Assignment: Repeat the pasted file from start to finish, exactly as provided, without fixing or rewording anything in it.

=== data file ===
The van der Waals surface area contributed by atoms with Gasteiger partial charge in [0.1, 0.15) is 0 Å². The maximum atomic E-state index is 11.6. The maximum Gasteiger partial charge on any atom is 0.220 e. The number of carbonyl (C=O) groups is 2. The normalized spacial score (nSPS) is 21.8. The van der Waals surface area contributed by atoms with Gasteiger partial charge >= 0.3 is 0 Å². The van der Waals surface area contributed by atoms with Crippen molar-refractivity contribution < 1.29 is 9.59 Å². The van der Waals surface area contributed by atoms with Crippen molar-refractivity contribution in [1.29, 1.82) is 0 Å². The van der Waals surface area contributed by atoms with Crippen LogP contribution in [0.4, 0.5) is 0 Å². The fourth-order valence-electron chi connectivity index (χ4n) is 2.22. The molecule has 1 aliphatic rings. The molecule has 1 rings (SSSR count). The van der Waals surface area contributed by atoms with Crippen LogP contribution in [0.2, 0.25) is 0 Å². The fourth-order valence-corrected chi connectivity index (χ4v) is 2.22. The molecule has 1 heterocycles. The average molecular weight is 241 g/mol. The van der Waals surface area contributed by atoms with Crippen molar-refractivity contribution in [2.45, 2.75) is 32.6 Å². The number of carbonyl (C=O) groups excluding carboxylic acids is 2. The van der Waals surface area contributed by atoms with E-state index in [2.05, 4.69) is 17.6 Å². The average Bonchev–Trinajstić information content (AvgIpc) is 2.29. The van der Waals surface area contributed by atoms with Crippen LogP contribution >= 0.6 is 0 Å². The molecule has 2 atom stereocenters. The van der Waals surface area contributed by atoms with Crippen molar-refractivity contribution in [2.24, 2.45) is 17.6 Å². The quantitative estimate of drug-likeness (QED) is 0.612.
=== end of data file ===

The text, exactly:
The van der Waals surface area contributed by atoms with Gasteiger partial charge in [0.1, 0.15) is 0 Å². The maximum atomic E-state index is 11.6. The maximum Gasteiger partial charge on any atom is 0.220 e. The number of carbonyl (C=O) groups is 2. The normalized spacial score (nSPS) is 21.8. The van der Waals surface area contributed by atoms with Gasteiger partial charge >= 0.3 is 0 Å². The van der Waals surface area contributed by atoms with Crippen molar-refractivity contribution < 1.29 is 9.59 Å². The van der Waals surface area contributed by atoms with Crippen molar-refractivity contribution in [1.29, 1.82) is 0 Å². The van der Waals surface area contributed by atoms with Crippen LogP contribution in [0.4, 0.5) is 0 Å². The fourth-order valence-electron chi connectivity index (χ4n) is 2.22. The molecule has 1 aliphatic rings. The molecule has 1 rings (SSSR count). The van der Waals surface area contributed by atoms with Crippen LogP contribution in [0.2, 0.25) is 0 Å². The fourth-order valence-corrected chi connectivity index (χ4v) is 2.22. The molecule has 1 heterocycles. The average molecular weight is 241 g/mol. The van der Waals surface area contributed by atoms with Crippen molar-refractivity contribution in [2.45, 2.75) is 32.6 Å². The number of carbonyl (C=O) groups excluding carboxylic acids is 2. The van der Waals surface area contributed by atoms with E-state index in [2.05, 4.69) is 17.6 Å². The average Bonchev–Trinajstić information content (AvgIpc) is 2.29. The van der Waals surface area contributed by atoms with Crippen LogP contribution >= 0.6 is 0 Å². The molecule has 2 atom stereocenters. The van der Waals surface area contributed by atoms with Crippen molar-refractivity contribution in [2.24, 2.45) is 17.6 Å². The quantitative estimate of drug-likeness (QED) is 0.612.